The traditional pilgrims’ route north from Strata Florida almost certainly went up what is now the B4343 and the A4120, past Ysbyty Ystwyth and Ysbyty Cynfyn (both names suggesting pilgrim hostels) and the monks’ bridge at Pontarfynach (Devil’s Bridge). This would be both unpleasant and dangerous to walk. The alternatives take you some way to the east, through wild and desolate but beautiful country.
The Cambrian Way leaves Strata Florida by the Monks’ Trod, then goes over the moors past Llyn Fyrddon Fach and Llyn Fyrddon Fawr to Cwmystwyth. This is a beautiful route but bleak and desolate. It is certainly not a good idea in poor visibility. You need excellent map-reading and compass skills, and you can still be thrown off course by any detour to avoid bad going underfoot.
Leaving the abbey, turn right and walk along the road for a mile. Turn left at the disused chapel, up a steep track past Ty’n-cwm Farm and up the Nant Egnant towards the Llyn Egnant reservoir. The bridle path to Claerwen goes east across the stream just below the dam, but the Cambrian Way turns left to join a roughly-metalled track up past the reservoir. This track meets the Ffair-rhos road just where the metalling runs out. Ahead of you is a five mile stretch of boggy and featureless moorland before you reach Cwmystwyth. This is a strange, desolate landscape of small lakes, vicious peat hags and faint tracks which vanish in the heather. The only obvious sign of human activity is the ruined farmstead of Claerddu and the disintegrating fences of its few fields.
The monks of Strata Florida had sheepwalks here, and the higher ground was common for the cattle of their tenants. In about 1540 the traveller John Leland noticed ‘two very poor cottages for summer days for cattle’. These were the traditional Welsh hafodau, summer shelters like those to be found in the Swiss Alps.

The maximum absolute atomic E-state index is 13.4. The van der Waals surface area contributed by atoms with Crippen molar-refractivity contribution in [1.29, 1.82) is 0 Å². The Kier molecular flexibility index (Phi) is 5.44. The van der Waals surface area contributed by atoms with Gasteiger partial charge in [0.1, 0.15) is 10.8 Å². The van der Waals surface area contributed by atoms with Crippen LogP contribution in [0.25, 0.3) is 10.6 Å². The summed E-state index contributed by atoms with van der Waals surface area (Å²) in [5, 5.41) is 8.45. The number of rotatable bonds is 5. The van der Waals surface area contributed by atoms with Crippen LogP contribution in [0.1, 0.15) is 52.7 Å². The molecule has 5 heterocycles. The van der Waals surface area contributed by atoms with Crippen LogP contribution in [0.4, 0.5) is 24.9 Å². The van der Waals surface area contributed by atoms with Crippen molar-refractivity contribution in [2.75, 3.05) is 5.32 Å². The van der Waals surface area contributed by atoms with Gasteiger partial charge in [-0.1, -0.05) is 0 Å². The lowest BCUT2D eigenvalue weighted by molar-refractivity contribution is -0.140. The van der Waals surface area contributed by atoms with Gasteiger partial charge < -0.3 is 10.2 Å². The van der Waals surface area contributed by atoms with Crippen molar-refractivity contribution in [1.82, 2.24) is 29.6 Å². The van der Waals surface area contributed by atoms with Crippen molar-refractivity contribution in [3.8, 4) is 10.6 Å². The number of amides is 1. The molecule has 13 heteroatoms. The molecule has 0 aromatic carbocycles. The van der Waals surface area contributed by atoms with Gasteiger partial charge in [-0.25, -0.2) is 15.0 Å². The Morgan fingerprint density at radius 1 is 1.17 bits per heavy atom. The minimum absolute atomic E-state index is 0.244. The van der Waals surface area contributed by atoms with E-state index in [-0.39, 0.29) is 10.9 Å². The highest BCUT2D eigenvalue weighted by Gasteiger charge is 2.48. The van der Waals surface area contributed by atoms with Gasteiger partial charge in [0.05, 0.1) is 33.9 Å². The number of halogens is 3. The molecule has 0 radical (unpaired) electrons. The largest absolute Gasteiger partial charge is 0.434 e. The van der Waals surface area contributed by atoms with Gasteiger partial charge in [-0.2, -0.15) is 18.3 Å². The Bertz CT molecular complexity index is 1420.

There is no path to Cwmystwyth and, strictly speaking, there is no right of way across the moors, but public access was guaranteed when the Birmingham Waterworks was given permission to construct its reservoirs in the Elan Valley to the east.
As one of our group remarked while negotiating our fifth peat hag of the afternoon, it is worth bearing in mind that rights of way tend to be where people have traditionally gone. A stretch of moorland with no rights of way may suggest that you should not go there either. We had already seen a reminder of what can happen to travellers in these bleak uplands. The graveyard at Strata Florida contains a memorial to an old tramp who was walking from Ffair-rhos to Claerwen in the winter of 1929. He was caught in a blizzard and died: the body was not found until the snow melted, several weeks later.
Nevertheless, this is the line of the Cambrian Way, and it provides a straightforward off-road route to Cwmystwyth and Pontarfynach. The secret is not to cut straight across at the end of the metalled road from the Teifi Pools but to turn right along the track to Claerwen and follow it until it bends to the right. Then you turn off it to the left and go north to cross the Claerddu stream. Ignore the faint traces of Land Rover tracks, which lead nowhere and are probably connected with the use of the area for shooting. Go round the fenced-off area and head for the higher ground slightly to your left: the lower ground is extremely boggy. Set a compass bearing slightly east of north to pass between Llyn Fyrddon Fach and Llyn Ddu (the east side of Llyn Ddu is a series of peat hags) then over the dam to the east of Llyn Fyrddon Fawr.
This little reservoir was obviously constructed some time ago - but for what purpose? The monks of Strata Florida had the right to fish for eels and trout in the lakes, but the dam must be later than that. It may have provided a head of water for a leat down to one of the many little lead mines in this area.
Head for a point just left of Domen Milwyn, which is the cairn on the horizon ahead of you, then contour round the shoulder to the left, cross the stream and walk up to a stile with a painted surround which should be clearly visible in the fence ahead. Once over the stile, cut up and to the left to join a path which becomes a track past several ruined farmsteads and down the Nant Milwyn to Cwmystwyth.People and Places